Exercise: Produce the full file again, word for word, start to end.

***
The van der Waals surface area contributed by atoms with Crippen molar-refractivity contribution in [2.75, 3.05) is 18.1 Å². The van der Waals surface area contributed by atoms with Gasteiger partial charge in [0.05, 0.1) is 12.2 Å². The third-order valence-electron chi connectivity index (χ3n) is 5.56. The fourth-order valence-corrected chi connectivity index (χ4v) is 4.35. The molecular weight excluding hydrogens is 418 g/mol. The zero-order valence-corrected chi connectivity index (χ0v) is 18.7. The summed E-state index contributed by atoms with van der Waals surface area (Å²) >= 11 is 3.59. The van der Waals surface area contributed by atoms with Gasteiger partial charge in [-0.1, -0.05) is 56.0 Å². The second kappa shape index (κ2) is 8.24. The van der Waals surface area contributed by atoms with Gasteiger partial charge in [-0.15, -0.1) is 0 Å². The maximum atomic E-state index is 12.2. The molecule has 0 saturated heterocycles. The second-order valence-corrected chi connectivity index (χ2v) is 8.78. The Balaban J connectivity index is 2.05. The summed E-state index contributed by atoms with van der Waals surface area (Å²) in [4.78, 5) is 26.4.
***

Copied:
The van der Waals surface area contributed by atoms with Crippen molar-refractivity contribution in [2.75, 3.05) is 18.1 Å². The van der Waals surface area contributed by atoms with Gasteiger partial charge in [0.05, 0.1) is 12.2 Å². The third-order valence-electron chi connectivity index (χ3n) is 5.56. The fourth-order valence-corrected chi connectivity index (χ4v) is 4.35. The molecular weight excluding hydrogens is 418 g/mol. The zero-order valence-corrected chi connectivity index (χ0v) is 18.7. The summed E-state index contributed by atoms with van der Waals surface area (Å²) >= 11 is 3.59. The van der Waals surface area contributed by atoms with Gasteiger partial charge in [-0.1, -0.05) is 56.0 Å². The second kappa shape index (κ2) is 8.24. The van der Waals surface area contributed by atoms with Gasteiger partial charge in [-0.15, -0.1) is 0 Å². The maximum atomic E-state index is 12.2. The molecule has 0 saturated heterocycles. The second-order valence-corrected chi connectivity index (χ2v) is 8.78. The Balaban J connectivity index is 2.05. The summed E-state index contributed by atoms with van der Waals surface area (Å²) in [4.78, 5) is 26.4.